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dxFoo

What languages should application programmers know?

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Well, its not a very detailed question. But generally, you should be fine getting employment if you know C++, Java, and a .Net language. Once you know Java or .Net the other is fairly easy to pick up, and they both are very similar to C++ (although C++ will take a bit more time to learn thtan the other two, in my opinion).

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As many as humanly possible.

Depending on operating systems you plan to write for, just to work with old code, you'll need C, Objective C, C++, Java, Visual Basic (the old non .NET version), and probably at least familiarity with all of the .NET languages: C#, VB .NET, Managed C++, C++/CLI and J#. Depending on your definition of applications, you may want to add SQL to the list.

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Though not necessary, I'd add python and perl to the list of langauges that are good to know. You can save a fair bit of time making little apps (like tools) with them.

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A good programmer should be able to learn to understand code in a new language in a matter of minutes, to write useful code in that language in a matter of hours, and to be proficient in the language in a matter of days. Beyond that, it doesn't matter that much which languages you already know.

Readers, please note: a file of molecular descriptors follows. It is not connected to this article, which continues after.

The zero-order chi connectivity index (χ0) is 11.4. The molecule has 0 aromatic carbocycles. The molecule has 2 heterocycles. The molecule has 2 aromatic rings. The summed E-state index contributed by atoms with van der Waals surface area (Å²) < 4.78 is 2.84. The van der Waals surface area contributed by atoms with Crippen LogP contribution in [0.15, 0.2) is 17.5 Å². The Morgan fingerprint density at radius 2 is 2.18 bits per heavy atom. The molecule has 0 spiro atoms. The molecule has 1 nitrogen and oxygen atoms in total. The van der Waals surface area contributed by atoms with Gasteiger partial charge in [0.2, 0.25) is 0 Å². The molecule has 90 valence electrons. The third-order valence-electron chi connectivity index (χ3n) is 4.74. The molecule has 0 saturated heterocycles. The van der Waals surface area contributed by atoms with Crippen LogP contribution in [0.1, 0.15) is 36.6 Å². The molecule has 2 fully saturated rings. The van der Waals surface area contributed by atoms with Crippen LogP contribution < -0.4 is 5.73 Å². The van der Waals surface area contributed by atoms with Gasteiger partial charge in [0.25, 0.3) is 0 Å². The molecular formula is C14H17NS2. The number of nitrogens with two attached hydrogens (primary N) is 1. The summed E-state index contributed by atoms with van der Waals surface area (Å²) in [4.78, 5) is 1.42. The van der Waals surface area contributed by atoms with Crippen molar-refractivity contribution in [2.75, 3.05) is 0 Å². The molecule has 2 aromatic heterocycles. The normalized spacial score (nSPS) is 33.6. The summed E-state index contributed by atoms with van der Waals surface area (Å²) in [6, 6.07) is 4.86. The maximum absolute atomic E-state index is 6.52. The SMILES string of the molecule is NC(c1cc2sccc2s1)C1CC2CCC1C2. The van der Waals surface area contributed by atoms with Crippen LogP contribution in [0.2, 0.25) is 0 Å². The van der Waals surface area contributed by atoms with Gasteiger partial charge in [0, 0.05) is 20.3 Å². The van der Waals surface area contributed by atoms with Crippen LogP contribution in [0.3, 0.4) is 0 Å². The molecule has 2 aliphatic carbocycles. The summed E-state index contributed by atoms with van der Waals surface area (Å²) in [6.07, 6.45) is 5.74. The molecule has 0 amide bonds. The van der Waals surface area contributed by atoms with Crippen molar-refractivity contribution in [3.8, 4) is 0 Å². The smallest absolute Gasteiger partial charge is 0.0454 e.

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Quote:
Original post by dxFoo
Subject says it all. Thanks!



ALL for ONE; ONE for ALL

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Quote:
Original post by Sneftel
A good programmer should be able to learn to understand code in a new language in a matter of minutes, to write useful code in that language in a matter of hours, and to be proficient in the language in a matter of days. Beyond that, it doesn't matter that much which languages you already know.

I'd agree with you, so long as the programmer already knows a language in the same "family" of languages. For instance, I haven't learned a functional language yet (and really should get to it). Even though I might be able to write something in it relatively quickly, I am guessing that the different thought process underlying the code will mean that I won't be proficient in just a few days.

I find that when people switch programming pardigms to try a new language they often try to use it like whatever they are used to. This usually leads to subpar performance and headaches, and eventually a groan of "Language X sucks, Y is so much better". Because I have heard this so much against almost every major language, I would say the "proficiency" timeline for a language that does things differently is more than a few days.

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